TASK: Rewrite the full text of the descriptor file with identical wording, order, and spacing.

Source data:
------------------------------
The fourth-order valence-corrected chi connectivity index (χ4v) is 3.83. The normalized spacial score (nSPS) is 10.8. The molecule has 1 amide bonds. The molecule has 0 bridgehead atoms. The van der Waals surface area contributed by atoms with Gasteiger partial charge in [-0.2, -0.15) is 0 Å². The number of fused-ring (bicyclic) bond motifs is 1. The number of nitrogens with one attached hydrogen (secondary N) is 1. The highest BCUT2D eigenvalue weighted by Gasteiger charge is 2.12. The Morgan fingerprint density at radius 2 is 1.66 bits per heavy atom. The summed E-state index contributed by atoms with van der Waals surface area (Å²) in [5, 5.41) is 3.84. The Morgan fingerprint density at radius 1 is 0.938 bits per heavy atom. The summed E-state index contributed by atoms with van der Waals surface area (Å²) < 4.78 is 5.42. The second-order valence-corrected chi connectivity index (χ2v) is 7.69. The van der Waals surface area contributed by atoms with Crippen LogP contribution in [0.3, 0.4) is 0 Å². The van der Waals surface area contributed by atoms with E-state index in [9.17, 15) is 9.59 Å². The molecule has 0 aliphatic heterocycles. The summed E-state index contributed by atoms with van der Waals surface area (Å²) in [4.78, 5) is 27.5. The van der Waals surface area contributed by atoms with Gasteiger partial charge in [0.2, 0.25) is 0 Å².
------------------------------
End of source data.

The fourth-order valence-corrected chi connectivity index (χ4v) is 3.83. The normalized spacial score (nSPS) is 10.8. The molecule has 1 amide bonds. The molecule has 0 bridgehead atoms. The van der Waals surface area contributed by atoms with Gasteiger partial charge in [-0.2, -0.15) is 0 Å². The number of fused-ring (bicyclic) bond motifs is 1. The number of nitrogens with one attached hydrogen (secondary N) is 1. The highest BCUT2D eigenvalue weighted by Gasteiger charge is 2.12. The Morgan fingerprint density at radius 2 is 1.66 bits per heavy atom. The summed E-state index contributed by atoms with van der Waals surface area (Å²) in [5, 5.41) is 3.84. The Morgan fingerprint density at radius 1 is 0.938 bits per heavy atom. The summed E-state index contributed by atoms with van der Waals surface area (Å²) < 4.78 is 5.42. The second-order valence-corrected chi connectivity index (χ2v) is 7.69. The van der Waals surface area contributed by atoms with Crippen LogP contribution in [0.3, 0.4) is 0 Å². The van der Waals surface area contributed by atoms with E-state index in [9.17, 15) is 9.59 Å². The molecule has 0 aliphatic heterocycles. The summed E-state index contributed by atoms with van der Waals surface area (Å²) in [4.78, 5) is 27.5. The van der Waals surface area contributed by atoms with Gasteiger partial charge in [0.2, 0.25) is 0 Å².